Wall Bag Training for Wing Chun

Why use accessories in Wing Chun?

Wing Chun is a practice in which accessories can really improve your fighting skills. To perfect your wing chin technique you need to train your body, mind, and soul, but you can improve your skills further by using proper equipment.

Even the legends of this ancient martial art used tools alongside rigorous practice and daily repetition to solidify their technique. There are many accessories on the market and we think that the wing chun wall bag is one of the best.

Why use a Wall Bag?

The Wallbag is a canvas or leather bag which is mounted on the wall and usually filled with rice or sand. It is used to practice the Wing Tsun punch, as well as many open hand strikes and the Wing Tsun kicks.

Regular practice with the wall bag conditions the hands and wrists and improves the strength of the stance, thereby increasing power.

Without a doubt wall bag training will ultimately develop power and conditioning for your basic Wing Chun strikes. Akin to the traditional form of ‘Iron Palm’ training practiced by many Chinese martial arts, wall bag training conditions your hands effectively for self defense. You will hit harder and with a better structure if you train correctly on the Wing Chun Wall Bag.punching wall bag

What Type of Wall Bag should You Choose?

There are hundreds of different wall bags on the market, with different teachers and fighters recommending different products. Some have three sections others have only one.

Three-section bags allow you to train a full range of strikes and kicks. At a school it allows students of different heights to work out at the same station – and/or at home, it allows you to punch at different heights in order to better train your punch (Typically the head, mid-chest, and bladder areas).

The bottom section of a three section wall bag can be used to train kicking. Most wall bags are made of either leather or canvas but other materials are suitable

Canvas wall bags are often more durable than leather ones especially for kicking however the canvas can cause abrasion on the knuckles when striking, This problem will become very acute if the punches don’t land straight. Any sideways or downwards motion at the point of impact will cause serious abrasion to the hands on a canvas bag (and to a lesser extent on a leather bag).

A common flaw when beginners are chain punching is to drop the punch before impact if this is done on a wall bag it can cause damage to the hand and it takes a large amount of the power out of a punch.

How to Fill Your Wall Bag

Assuming you are just starting to play with the wall bag, go with the rice or beans, give your skin and bones to have time to adjust and toughing up before going up to the harder stuff. If you cover the bags with leather, vinyl or other smooth material will help to ease your hands into using the bag because the canvas bags bite back. Massage hands before and after striking the bag and don’t overdo it.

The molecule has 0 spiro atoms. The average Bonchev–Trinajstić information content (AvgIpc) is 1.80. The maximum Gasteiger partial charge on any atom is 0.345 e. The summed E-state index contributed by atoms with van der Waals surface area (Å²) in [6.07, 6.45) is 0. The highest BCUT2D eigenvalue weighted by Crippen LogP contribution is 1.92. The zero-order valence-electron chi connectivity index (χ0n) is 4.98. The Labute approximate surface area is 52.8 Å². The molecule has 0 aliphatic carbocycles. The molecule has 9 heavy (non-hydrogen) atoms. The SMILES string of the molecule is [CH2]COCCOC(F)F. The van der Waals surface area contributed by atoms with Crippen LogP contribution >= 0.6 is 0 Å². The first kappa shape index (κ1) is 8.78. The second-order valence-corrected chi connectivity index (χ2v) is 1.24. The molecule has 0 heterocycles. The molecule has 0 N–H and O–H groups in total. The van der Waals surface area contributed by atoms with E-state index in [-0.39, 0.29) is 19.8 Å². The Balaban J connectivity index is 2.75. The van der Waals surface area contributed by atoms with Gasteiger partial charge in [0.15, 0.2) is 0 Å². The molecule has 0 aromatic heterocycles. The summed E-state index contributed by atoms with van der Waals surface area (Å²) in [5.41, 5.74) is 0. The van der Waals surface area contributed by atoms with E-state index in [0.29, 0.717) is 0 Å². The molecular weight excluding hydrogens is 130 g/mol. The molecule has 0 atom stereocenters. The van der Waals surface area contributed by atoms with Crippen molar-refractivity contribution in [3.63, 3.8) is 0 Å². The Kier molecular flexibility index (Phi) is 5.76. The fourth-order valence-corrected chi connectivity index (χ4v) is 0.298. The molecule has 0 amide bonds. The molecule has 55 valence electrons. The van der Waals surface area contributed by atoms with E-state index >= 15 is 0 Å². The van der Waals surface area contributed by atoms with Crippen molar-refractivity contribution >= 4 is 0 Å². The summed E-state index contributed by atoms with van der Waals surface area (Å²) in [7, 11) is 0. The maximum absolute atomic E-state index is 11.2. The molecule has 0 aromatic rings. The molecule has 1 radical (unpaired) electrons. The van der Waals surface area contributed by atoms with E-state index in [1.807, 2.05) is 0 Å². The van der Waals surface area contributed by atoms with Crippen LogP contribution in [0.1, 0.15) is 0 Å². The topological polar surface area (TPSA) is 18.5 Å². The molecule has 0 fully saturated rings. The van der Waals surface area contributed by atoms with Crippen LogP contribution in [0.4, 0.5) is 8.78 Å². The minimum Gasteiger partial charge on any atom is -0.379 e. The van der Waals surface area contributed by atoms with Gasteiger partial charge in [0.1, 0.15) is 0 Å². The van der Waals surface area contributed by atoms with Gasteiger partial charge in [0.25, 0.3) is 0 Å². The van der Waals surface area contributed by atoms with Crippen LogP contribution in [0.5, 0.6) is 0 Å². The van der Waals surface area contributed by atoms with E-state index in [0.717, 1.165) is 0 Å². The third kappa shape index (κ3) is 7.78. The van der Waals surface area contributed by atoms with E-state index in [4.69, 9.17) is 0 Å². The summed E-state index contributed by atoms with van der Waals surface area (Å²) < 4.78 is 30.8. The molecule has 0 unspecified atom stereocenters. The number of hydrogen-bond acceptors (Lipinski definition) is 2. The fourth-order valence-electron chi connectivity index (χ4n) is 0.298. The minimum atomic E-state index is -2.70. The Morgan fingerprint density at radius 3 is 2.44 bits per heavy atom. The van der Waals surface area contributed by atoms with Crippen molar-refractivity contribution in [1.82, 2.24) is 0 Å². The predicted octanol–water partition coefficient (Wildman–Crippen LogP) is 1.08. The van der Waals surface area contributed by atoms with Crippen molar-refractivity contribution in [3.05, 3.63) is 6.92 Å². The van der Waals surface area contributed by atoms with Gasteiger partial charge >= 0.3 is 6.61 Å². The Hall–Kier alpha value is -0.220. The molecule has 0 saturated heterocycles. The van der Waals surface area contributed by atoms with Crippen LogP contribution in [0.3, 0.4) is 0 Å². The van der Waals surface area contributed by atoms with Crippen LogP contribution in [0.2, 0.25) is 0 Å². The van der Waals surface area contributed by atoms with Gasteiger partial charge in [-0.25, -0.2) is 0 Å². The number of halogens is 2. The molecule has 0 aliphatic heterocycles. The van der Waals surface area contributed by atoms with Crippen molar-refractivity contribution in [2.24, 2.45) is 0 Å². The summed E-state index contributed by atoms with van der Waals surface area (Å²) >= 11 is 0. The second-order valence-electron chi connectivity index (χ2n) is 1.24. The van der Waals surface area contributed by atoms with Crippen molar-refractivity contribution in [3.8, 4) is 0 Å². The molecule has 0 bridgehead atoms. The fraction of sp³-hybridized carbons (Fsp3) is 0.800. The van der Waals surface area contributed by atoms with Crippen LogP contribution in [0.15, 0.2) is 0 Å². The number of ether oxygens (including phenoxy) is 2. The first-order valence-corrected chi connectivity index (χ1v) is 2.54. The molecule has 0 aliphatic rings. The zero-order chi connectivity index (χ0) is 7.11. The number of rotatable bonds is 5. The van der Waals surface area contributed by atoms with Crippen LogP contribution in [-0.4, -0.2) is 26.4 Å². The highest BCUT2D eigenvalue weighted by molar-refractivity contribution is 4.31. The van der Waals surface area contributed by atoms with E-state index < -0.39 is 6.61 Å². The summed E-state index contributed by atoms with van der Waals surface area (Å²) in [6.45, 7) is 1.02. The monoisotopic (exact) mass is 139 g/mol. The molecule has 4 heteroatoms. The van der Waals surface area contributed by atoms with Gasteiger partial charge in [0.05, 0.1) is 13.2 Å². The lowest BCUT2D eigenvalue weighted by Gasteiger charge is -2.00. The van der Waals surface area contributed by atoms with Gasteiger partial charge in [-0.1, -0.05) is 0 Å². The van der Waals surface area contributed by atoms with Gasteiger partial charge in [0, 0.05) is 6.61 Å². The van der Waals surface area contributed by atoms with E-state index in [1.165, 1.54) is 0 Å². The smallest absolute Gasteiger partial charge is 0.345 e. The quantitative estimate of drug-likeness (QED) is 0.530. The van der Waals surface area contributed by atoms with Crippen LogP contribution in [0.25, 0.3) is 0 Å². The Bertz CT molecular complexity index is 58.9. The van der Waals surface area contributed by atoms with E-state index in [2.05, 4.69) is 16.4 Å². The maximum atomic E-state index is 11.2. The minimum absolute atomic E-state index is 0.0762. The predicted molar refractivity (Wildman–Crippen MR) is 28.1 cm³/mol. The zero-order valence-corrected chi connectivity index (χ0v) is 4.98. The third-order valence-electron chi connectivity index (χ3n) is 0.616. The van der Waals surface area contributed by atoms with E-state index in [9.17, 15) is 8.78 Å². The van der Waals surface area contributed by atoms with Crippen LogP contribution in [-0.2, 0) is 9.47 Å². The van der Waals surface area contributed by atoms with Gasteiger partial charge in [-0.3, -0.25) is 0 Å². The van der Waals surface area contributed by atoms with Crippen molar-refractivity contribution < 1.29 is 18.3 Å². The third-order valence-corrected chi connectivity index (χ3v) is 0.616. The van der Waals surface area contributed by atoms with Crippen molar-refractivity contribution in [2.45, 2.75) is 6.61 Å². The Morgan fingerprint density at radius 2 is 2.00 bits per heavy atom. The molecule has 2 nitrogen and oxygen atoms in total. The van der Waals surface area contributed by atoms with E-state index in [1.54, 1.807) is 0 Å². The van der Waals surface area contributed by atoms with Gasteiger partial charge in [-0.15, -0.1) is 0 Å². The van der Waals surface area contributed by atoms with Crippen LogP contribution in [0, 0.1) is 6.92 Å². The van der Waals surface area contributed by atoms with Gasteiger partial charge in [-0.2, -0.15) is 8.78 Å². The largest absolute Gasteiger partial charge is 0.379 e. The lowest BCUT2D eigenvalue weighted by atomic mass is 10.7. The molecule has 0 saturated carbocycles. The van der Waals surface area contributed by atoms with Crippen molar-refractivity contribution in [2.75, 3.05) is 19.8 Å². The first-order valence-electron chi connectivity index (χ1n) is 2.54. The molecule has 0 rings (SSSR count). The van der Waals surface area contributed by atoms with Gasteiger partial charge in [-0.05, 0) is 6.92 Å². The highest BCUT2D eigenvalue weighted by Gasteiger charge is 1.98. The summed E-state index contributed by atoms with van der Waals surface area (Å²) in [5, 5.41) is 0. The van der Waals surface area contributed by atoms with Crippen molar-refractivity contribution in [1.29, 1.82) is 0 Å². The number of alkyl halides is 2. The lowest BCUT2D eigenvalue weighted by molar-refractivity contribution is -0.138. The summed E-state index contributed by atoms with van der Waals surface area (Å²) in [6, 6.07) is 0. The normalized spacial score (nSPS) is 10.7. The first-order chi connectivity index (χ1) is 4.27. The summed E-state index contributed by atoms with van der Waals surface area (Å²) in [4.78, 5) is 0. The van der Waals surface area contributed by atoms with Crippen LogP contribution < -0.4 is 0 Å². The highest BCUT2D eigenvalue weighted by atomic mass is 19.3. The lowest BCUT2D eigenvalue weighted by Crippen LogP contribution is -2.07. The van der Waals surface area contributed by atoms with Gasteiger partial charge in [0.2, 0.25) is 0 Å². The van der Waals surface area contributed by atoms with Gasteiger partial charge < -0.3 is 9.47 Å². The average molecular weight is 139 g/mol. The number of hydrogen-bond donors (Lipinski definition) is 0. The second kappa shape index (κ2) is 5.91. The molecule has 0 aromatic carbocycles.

We would suggest you mount the bag at the correct level to train your techniques and body structures. Most fighters place the center of the top bag at eye level, aka punch to the face/head area

Wall Bag Training

The first point of training is usually the wall bag. This piece of training equipment essentially represents the strongest, most grounded opponent you will ever meet.

In Wing Chun we learn to drive all our body power into the wall Bag, which soaks up the impact force without yielding, this in turn puts stress on the joints of the body and over time strengthens them, it also conditions the striking surface of the hands.

From extensive wall bag training, the Wing Chun practitioner develops very strong punching power and body structure.

The secret of a quick improvement in Wing Chun is self practice. Regardless of the number of classes you take in the gym, you will see a greater improvement by developing the muscle memory for this style of martial art. Hence, the quicker you can apply the movements of Wing Chun when required.

Basic training involves standing in front of the bag at a distance that lets you hit it comfortably without stretching. The punch should hit the bag before the arm is locked out straight. Striking is done with the bottom three knuckles.

Knowing that the bag is fixed to a solid wall, the student should remember that a great deal of the force of the strike will return into their body and so the bag should not be hit with full force regularly especially for beginners.

The fist should be thrown relaxed and tension should occur just before impact. Mastering this use of last second energy will dramatically increase the practitioners striking power. Another way to train this is to try hitting the bag hard but only from a couple of inches away.

Wall Bag Training Plan

One of the most effective yet simplest tools for developing power is the wall bag. With a variety of different configurations, let’s go over some of them and how they are a mainstay to Wing Chun training.

Generally, you should practice closed fist punches (centre line, turning punch, high and low rolling punch) at various distances away from the bag for at least 10 minutes.